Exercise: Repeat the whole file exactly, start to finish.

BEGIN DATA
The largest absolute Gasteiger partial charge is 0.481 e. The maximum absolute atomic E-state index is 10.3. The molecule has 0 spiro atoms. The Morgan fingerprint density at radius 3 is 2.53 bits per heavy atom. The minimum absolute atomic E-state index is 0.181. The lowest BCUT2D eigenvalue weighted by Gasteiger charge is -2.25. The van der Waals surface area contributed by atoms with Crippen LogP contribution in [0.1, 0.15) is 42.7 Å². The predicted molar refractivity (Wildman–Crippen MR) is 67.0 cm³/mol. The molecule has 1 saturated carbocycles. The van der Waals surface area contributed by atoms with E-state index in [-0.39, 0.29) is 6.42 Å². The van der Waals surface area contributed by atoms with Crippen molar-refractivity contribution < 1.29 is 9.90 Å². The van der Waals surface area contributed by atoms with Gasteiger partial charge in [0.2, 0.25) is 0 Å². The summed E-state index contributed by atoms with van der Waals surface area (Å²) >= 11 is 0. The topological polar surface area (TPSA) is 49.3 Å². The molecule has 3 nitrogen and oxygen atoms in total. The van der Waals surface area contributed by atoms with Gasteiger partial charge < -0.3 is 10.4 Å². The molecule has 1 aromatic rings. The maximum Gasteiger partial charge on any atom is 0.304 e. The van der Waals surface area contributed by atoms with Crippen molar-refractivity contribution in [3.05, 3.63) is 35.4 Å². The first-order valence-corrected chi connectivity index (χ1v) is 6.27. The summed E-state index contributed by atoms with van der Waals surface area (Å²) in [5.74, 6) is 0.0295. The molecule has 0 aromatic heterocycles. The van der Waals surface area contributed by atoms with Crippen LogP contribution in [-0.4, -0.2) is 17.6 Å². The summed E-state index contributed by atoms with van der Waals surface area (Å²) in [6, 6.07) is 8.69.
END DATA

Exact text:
The largest absolute Gasteiger partial charge is 0.481 e. The maximum absolute atomic E-state index is 10.3. The molecule has 0 spiro atoms. The Morgan fingerprint density at radius 3 is 2.53 bits per heavy atom. The minimum absolute atomic E-state index is 0.181. The lowest BCUT2D eigenvalue weighted by Gasteiger charge is -2.25. The van der Waals surface area contributed by atoms with Crippen LogP contribution in [0.1, 0.15) is 42.7 Å². The predicted molar refractivity (Wildman–Crippen MR) is 67.0 cm³/mol. The molecule has 1 saturated carbocycles. The van der Waals surface area contributed by atoms with E-state index in [-0.39, 0.29) is 6.42 Å². The van der Waals surface area contributed by atoms with Crippen molar-refractivity contribution < 1.29 is 9.90 Å². The van der Waals surface area contributed by atoms with Gasteiger partial charge in [0.2, 0.25) is 0 Å². The summed E-state index contributed by atoms with van der Waals surface area (Å²) >= 11 is 0. The topological polar surface area (TPSA) is 49.3 Å². The molecule has 3 nitrogen and oxygen atoms in total. The van der Waals surface area contributed by atoms with Gasteiger partial charge < -0.3 is 10.4 Å². The molecule has 1 aromatic rings. The maximum Gasteiger partial charge on any atom is 0.304 e. The van der Waals surface area contributed by atoms with Crippen molar-refractivity contribution in [3.05, 3.63) is 35.4 Å². The first-order valence-corrected chi connectivity index (χ1v) is 6.27. The summed E-state index contributed by atoms with van der Waals surface area (Å²) in [5.74, 6) is 0.0295. The molecule has 0 aromatic heterocycles. The van der Waals surface area contributed by atoms with Crippen LogP contribution in [-0.4, -0.2) is 17.6 Å². The summed E-state index contributed by atoms with van der Waals surface area (Å²) in [6, 6.07) is 8.69.